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  Measuring benefit of QS9000

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Author Topic:   Measuring benefit of QS9000
Steven Sulkin
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posted 30 June 1998 08:22 AM     Click Here to See the Profile for Steven Sulkin   Click Here to Email Steven Sulkin     Edit/Delete Message   Reply w/Quote
I am trying to put together a format to communicate the QS9000 project to the company. My objective is to communicate how QS relates to ISO, progress towards completing QS, and the benefits of QS to the bottom line.

The first two are complete, but I need something to measure the benefits. I am leaning two directions and would like some opinions.

First, use the balanced scorecard to show improvement in key indicators and just forget the overall dollar benefit.

Second, try to guess the benefits using quality costs.

I am concerned about attempting the second, but want to show benefit in terms everyone can understand. Opinions?? Experiences??
Just plain sympathy??

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Scott Knutson
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posted 30 June 1998 10:46 AM     Click Here to See the Profile for Scott Knutson   Click Here to Email Scott Knutson     Edit/Delete Message   Reply w/Quote
Steve -
My sympathies, my sympathies, my sympathies! I know how it feels. As a matter of fact, I am making a presentation this morning as part of our institutionalization effort that speaks directly to bottom line results. I am using data from the recent AIAG/ASQ survey. I can't remember where I found the data (it wasn't at the ASQ or AIAG website - at least I couldn't find it again), but I'd be happy to email it to you if you think it would help. Some pretty impressive numbers, really.

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Steven Sulkin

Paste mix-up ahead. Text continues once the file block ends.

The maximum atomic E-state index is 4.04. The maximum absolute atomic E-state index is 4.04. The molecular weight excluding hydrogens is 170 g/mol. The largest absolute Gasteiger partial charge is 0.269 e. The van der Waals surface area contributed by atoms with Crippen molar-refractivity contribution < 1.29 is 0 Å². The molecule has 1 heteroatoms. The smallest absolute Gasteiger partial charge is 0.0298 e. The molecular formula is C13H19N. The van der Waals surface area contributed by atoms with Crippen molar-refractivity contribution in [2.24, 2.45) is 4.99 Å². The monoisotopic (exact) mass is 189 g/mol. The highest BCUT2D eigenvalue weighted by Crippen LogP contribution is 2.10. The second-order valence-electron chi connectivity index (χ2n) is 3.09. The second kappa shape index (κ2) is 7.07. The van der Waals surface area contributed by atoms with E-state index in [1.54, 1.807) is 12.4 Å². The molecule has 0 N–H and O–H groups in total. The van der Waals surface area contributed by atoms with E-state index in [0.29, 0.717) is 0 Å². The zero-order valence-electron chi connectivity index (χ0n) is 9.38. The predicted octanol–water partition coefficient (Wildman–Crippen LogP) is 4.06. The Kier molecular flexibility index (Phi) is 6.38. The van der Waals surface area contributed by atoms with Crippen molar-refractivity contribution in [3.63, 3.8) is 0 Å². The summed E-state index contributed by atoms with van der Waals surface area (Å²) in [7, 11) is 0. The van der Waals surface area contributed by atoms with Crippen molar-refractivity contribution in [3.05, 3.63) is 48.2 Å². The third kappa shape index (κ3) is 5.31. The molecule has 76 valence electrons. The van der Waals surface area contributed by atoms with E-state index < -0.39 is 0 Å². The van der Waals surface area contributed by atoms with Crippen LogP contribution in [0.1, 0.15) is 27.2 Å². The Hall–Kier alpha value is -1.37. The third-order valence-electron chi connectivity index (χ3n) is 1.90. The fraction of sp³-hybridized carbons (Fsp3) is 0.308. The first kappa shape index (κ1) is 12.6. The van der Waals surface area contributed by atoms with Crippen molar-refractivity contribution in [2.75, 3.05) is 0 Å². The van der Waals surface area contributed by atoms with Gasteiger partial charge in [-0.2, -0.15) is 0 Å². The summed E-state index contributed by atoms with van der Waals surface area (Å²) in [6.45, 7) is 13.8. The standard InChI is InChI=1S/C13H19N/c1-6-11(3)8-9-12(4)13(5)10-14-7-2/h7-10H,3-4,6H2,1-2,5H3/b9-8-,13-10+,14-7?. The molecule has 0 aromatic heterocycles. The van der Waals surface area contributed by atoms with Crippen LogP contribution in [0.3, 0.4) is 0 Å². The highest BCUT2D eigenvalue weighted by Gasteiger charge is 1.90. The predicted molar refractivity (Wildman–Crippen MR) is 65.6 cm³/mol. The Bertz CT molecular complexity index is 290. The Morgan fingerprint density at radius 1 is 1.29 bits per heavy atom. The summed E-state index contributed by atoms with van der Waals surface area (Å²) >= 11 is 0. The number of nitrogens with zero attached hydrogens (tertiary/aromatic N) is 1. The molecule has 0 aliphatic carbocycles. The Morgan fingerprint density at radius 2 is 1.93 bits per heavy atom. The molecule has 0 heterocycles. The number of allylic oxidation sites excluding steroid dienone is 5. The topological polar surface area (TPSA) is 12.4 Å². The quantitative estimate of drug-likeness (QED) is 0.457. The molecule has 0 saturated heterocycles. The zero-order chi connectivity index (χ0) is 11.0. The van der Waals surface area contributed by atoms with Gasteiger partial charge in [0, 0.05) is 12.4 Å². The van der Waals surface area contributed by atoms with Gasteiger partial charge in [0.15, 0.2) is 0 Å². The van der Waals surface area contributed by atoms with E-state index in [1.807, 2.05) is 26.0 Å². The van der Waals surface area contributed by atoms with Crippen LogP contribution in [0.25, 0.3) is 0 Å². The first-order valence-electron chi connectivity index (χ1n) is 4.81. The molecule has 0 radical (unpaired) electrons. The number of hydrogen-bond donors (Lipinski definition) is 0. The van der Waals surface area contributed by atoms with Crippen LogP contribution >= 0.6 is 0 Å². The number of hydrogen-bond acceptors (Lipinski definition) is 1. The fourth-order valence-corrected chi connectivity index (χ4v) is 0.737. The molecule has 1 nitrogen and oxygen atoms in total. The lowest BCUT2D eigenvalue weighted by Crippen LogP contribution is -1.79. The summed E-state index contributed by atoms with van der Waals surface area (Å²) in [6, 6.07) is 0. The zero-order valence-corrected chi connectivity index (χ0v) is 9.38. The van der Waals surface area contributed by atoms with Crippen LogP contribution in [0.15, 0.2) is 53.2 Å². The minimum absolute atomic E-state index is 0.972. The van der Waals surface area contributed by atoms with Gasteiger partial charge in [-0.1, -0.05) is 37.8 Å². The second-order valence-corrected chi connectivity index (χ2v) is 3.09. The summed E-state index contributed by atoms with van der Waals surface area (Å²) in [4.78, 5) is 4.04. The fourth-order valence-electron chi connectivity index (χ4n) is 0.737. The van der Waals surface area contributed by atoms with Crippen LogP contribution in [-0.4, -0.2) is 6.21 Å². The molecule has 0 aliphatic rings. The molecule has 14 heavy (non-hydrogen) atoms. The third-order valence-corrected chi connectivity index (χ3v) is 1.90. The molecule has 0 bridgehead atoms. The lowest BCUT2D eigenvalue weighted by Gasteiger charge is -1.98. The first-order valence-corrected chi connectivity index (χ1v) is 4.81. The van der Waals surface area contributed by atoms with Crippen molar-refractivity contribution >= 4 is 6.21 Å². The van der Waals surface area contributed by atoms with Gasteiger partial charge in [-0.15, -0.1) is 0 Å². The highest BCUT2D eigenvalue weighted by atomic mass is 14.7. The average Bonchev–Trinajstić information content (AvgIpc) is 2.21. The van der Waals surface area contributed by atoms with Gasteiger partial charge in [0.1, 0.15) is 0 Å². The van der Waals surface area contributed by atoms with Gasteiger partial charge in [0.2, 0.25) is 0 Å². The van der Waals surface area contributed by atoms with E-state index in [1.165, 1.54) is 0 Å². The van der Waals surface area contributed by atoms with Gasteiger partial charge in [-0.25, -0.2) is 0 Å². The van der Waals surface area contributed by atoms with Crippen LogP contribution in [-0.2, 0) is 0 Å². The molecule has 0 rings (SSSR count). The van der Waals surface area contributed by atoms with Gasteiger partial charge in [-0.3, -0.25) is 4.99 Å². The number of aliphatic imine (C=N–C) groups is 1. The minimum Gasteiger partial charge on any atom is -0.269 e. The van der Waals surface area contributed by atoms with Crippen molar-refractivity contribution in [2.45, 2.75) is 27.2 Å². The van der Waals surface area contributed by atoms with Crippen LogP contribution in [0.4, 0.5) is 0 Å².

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posted 30 June 1998 02:42 PM     Click Here to See the Profile for Steven Sulkin   Click Here to Email Steven Sulkin     Edit/Delete Message   Reply w/Quote
For clarification, I am not talking about generic benefits. I have seen consultants put numbers to it, (cost of consultants, average benefit, etc.). I am talking about an ongoing number, benefits that are hitting our bottom line from our activities. For example, a team recently corrected a process problem that resulted in a sustained improvement in returns. This is an easy number to get at, but many are not. Cycle times, improved Cpk, improved %T are difficult to quantify in dollars.

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Marc Smith
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posted 30 June 1998 03:47 PM     Click Here to See the Profile for Marc Smith   Click Here to Email Marc Smith     Edit/Delete Message   Reply w/Quote
Check out:

String from old forum archive.

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Scott Knutson
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posted 30 June 1998 05:09 PM     Click Here to See the Profile for Scott Knutson   Click Here to Email Scott Knutson     Edit/Delete Message   Reply w/Quote